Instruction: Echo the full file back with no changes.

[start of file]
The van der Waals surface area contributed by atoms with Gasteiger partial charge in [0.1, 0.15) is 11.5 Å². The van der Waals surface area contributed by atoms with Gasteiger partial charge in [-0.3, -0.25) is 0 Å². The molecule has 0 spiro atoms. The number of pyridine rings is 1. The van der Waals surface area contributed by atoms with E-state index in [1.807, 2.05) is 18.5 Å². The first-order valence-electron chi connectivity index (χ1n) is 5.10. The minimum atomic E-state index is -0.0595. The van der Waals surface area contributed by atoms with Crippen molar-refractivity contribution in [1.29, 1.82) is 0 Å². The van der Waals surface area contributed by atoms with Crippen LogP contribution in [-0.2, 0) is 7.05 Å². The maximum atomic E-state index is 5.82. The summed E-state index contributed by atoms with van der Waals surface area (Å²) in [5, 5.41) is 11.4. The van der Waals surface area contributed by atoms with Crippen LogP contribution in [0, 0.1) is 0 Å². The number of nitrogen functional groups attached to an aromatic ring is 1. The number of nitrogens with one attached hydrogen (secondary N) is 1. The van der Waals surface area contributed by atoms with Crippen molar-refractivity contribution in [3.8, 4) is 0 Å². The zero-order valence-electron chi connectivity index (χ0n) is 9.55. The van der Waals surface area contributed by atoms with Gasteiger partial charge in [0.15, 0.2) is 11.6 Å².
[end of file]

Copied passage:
The van der Waals surface area contributed by atoms with Gasteiger partial charge in [0.1, 0.15) is 11.5 Å². The van der Waals surface area contributed by atoms with Gasteiger partial charge in [-0.3, -0.25) is 0 Å². The molecule has 0 spiro atoms. The number of pyridine rings is 1. The van der Waals surface area contributed by atoms with E-state index in [1.807, 2.05) is 18.5 Å². The first-order valence-electron chi connectivity index (χ1n) is 5.10. The minimum atomic E-state index is -0.0595. The van der Waals surface area contributed by atoms with Crippen molar-refractivity contribution in [1.29, 1.82) is 0 Å². The van der Waals surface area contributed by atoms with Crippen LogP contribution in [-0.2, 0) is 7.05 Å². The maximum atomic E-state index is 5.82. The summed E-state index contributed by atoms with van der Waals surface area (Å²) in [5, 5.41) is 11.4. The van der Waals surface area contributed by atoms with Crippen LogP contribution in [0, 0.1) is 0 Å². The number of nitrogen functional groups attached to an aromatic ring is 1. The number of nitrogens with one attached hydrogen (secondary N) is 1. The van der Waals surface area contributed by atoms with Crippen molar-refractivity contribution in [3.8, 4) is 0 Å². The zero-order valence-electron chi connectivity index (χ0n) is 9.55. The van der Waals surface area contributed by atoms with Gasteiger partial charge in [0.15, 0.2) is 11.6 Å².